The restoration doesn’t stop there. There is also talk of international collaborative grants. Australia has had a number of formal schemes to support international collaborations, but one key scheme ended in 2011 and currently there are only grants available for work with China and India.
The Greens have noted Australian Academy of Science advice and recommend investment of A$49m to maintain the links to Asia but also to introduce broader international grants for mid-career researchers, and for research with companies overseas.
The major parties have talked about cutting red tape and the Greens also intend to reduce the administrative burden. They have several proposals such as moving towards five-year rather than three-year grants and supporting investigators with proven capacity with easily renewable funding.
The details of how this is done are important but it could work. If it did, it would not necessarily cost a great deal, and the pay back in terms of efficiency at the coal face could be remarkable.
The Greens also have another idea for cutting red tape. While the Coalition has focused on medical research and Kim Carr emphasised the ARC, the Greens’ policy considers both – and there could be efficiencies here.
In particular, there is a plan to put A$141m towards the indirect costs of medical research. The idea seems to be to move towards a system where the indirect costs of research are supported uniformly whether the work is done at a university, medical research institute or hospital. Sorting this out and generally aligning the NHMRC and ARC where possible is something worth thinking about.
Translation of research
Recently Labor announced the McKeon Research Package that would include A$125m of public funding to support the translation of research and the Coalition has also made a commitment to streamline clinical trials.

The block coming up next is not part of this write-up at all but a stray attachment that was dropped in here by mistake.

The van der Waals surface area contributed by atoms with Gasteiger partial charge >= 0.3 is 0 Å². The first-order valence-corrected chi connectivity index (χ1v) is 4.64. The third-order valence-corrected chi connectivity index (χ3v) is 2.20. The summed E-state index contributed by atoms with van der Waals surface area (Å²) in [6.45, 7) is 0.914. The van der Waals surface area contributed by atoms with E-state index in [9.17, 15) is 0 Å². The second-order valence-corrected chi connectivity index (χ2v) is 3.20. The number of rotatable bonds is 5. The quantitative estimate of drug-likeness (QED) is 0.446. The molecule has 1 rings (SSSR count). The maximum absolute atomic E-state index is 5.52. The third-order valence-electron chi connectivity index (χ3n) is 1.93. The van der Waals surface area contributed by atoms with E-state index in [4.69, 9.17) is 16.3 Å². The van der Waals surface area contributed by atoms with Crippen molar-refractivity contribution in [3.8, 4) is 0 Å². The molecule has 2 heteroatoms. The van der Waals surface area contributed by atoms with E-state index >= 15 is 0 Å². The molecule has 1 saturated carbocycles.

The Greens have incorporated two translational research proposals to support translation to the clinic – a Matching Development Grant Scheme of A$30m and a translational biotech fund of A$10m as recommended by the McKeon Review.
The Greens also have two distinctly new proposals. One is a fund to support women in research. New efforts in this area could be very beneficial.
The other initiative is to support open access publishing. The open access movement is gathering momentum but the money for disseminating research has to come from somewhere.
The Greens idea of supporting open access publishing is reminiscent of the UK foundation Wellcome Trust’s support and may represent a new policy that may also have significant effects in the future.
The Greens have obviously been reading the major reviews of the innovation and education systems, and listening to academics, and they plan to bolster the foundations and restore the momentum that was established before the global financial crisis and the obsession with Australia’s modest deficit slowed things down.
Their vision is clear but how will they pay for it? Apparently by removing the concession on fossil fuels enjoyed by the mining sector.
The intended and unintended consequences of this are beyond my expertise so I will have to leave it to others to tell me whether this plan is feasible.
Although the Greens are unlikely to win the election it looks like they could contribute in another important way – by lifting research and innovation up the agenda and possibly influencing the policies of the major parties.
Professor Merlin Crossley is Dean of Science at UNSW.